The Embedded Epistemologist: Dispatches from the Legal Front
30 Pages Posted: 22 May 2012
Date Written: June 2012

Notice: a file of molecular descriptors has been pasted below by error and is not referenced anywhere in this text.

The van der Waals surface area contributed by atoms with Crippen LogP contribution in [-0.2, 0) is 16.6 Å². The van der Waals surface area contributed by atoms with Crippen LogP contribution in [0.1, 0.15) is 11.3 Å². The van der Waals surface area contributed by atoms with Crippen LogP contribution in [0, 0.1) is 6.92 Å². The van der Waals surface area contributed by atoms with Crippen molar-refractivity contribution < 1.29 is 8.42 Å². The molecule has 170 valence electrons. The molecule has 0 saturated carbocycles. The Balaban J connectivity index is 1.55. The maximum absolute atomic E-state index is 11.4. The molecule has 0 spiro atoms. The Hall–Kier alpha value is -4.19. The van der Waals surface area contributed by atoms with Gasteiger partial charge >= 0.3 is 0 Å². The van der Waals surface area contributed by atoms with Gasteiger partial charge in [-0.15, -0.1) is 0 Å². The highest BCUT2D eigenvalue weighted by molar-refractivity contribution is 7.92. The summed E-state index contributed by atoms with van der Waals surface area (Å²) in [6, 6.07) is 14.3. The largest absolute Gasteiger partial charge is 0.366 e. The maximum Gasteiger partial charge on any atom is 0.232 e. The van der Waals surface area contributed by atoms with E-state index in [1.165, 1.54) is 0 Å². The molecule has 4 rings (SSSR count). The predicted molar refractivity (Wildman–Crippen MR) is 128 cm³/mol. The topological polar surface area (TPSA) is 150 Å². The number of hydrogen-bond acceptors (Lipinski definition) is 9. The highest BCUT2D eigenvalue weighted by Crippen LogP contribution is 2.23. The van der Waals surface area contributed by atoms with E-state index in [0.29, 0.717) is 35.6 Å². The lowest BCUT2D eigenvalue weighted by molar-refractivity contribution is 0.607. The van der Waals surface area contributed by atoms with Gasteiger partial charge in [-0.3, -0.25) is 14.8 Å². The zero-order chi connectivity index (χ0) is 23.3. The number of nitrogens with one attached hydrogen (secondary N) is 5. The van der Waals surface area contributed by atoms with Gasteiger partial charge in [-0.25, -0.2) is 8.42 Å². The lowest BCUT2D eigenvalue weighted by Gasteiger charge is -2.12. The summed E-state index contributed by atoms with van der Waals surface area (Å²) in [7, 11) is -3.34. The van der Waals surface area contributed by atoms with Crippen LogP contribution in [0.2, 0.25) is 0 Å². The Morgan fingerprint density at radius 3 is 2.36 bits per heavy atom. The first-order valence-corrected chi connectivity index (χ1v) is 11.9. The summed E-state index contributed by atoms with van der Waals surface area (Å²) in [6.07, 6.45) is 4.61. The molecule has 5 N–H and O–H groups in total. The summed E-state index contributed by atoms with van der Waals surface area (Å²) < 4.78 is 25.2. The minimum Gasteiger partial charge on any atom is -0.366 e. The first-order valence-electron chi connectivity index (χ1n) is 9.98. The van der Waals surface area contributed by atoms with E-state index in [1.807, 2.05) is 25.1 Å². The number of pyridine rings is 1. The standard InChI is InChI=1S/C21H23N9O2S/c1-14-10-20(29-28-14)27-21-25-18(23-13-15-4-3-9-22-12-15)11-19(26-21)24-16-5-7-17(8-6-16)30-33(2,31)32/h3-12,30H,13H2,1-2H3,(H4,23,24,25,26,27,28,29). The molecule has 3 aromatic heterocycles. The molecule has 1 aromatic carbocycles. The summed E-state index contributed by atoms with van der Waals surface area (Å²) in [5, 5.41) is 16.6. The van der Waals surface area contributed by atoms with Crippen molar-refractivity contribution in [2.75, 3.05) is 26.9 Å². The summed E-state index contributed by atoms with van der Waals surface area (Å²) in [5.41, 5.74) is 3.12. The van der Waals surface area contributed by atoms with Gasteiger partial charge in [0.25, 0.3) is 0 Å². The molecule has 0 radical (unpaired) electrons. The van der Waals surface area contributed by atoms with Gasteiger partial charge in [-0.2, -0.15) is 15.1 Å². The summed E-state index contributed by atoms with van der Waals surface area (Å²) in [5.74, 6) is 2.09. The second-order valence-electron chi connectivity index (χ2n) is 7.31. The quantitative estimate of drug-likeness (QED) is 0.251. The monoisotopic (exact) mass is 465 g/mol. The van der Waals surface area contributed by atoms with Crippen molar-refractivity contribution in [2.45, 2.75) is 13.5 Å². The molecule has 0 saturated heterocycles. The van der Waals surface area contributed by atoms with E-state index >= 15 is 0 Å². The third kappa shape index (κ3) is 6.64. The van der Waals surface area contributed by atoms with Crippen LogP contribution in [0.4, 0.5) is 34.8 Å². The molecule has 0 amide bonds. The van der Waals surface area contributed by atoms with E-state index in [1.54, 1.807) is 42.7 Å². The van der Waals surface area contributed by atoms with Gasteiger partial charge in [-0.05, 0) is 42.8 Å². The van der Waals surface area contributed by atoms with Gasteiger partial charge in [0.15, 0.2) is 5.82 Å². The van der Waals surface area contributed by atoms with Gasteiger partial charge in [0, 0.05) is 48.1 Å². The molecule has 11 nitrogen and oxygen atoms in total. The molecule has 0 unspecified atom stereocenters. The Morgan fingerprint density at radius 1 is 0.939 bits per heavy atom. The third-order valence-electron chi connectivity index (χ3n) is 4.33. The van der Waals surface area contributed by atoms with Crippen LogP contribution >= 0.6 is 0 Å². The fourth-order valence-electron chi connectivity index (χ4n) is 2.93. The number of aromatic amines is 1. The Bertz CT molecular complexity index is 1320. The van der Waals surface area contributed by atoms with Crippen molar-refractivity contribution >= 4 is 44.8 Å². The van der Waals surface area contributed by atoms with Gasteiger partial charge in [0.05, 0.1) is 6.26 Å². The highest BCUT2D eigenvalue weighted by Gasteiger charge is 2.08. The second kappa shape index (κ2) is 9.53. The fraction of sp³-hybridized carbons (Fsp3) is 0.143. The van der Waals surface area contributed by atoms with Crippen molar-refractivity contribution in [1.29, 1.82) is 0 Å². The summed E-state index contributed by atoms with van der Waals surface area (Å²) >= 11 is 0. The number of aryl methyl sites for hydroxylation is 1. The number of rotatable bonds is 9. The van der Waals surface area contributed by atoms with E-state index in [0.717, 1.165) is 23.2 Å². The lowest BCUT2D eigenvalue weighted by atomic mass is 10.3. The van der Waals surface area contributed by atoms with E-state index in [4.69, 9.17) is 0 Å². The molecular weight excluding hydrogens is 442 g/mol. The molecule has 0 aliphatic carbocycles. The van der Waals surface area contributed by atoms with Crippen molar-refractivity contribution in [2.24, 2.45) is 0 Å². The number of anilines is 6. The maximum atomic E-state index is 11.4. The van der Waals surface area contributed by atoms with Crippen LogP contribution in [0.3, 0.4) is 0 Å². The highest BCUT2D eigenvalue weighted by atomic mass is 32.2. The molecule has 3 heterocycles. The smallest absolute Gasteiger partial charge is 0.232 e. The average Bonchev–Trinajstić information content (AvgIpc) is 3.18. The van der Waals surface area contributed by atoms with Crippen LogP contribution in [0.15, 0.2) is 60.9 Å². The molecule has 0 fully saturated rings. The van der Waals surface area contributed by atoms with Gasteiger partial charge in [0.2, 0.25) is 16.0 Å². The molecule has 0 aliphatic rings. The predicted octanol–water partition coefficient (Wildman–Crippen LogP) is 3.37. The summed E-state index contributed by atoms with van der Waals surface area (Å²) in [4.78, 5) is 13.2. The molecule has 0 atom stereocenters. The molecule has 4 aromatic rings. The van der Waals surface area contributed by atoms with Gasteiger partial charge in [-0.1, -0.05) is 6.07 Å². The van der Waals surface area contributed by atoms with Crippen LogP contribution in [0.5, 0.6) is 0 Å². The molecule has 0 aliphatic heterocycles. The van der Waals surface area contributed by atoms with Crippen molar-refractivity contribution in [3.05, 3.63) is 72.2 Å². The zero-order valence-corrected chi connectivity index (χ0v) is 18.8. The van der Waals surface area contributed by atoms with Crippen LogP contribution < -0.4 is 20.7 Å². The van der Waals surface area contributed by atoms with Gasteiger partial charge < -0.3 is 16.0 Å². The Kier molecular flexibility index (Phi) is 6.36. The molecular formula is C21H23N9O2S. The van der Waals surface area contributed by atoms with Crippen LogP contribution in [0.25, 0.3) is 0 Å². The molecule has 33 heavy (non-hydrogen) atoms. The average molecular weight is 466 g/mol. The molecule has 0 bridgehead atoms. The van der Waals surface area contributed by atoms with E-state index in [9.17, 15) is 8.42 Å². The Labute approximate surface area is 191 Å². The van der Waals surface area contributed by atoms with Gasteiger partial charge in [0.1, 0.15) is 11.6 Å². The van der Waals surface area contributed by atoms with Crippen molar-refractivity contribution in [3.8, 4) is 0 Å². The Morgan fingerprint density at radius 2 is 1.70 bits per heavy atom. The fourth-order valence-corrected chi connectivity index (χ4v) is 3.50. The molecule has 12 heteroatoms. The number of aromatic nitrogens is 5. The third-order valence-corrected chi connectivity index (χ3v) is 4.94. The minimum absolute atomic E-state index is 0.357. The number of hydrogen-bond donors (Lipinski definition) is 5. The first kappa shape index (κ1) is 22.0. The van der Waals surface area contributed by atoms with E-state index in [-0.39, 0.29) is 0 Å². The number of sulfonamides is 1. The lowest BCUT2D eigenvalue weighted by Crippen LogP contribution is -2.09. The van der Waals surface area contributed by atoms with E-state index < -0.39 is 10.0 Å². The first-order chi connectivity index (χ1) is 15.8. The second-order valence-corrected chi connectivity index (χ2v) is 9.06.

In ordinary circumstances, we can assess the worth of evidence well enough without benefit of any theory; but when evidence is especially complex, ambiguous, or emotionally disturbing - as it often is in legal contexts - epistemological theory may be helpful. A legal fact‐finder is asked to determine whether the proposition that the defendant is guilty, or is liable, is established to the required degree of proof by the [admissible] evidence presented; i.e., to make an epistemological appraisal. The foundherentist theory developed in Evidence and Inquiry can help us understand what this means; and reveals that degrees of proof cannot be construed as mathematical probabilities: a point illustrated by comparing the advantages of a foundherentist analysis with the disadvantages of probabilistic analyses of the evidence in the Sacco and Vanzetti case (1921), and of the role of the statistical evidence in Collins (1968).
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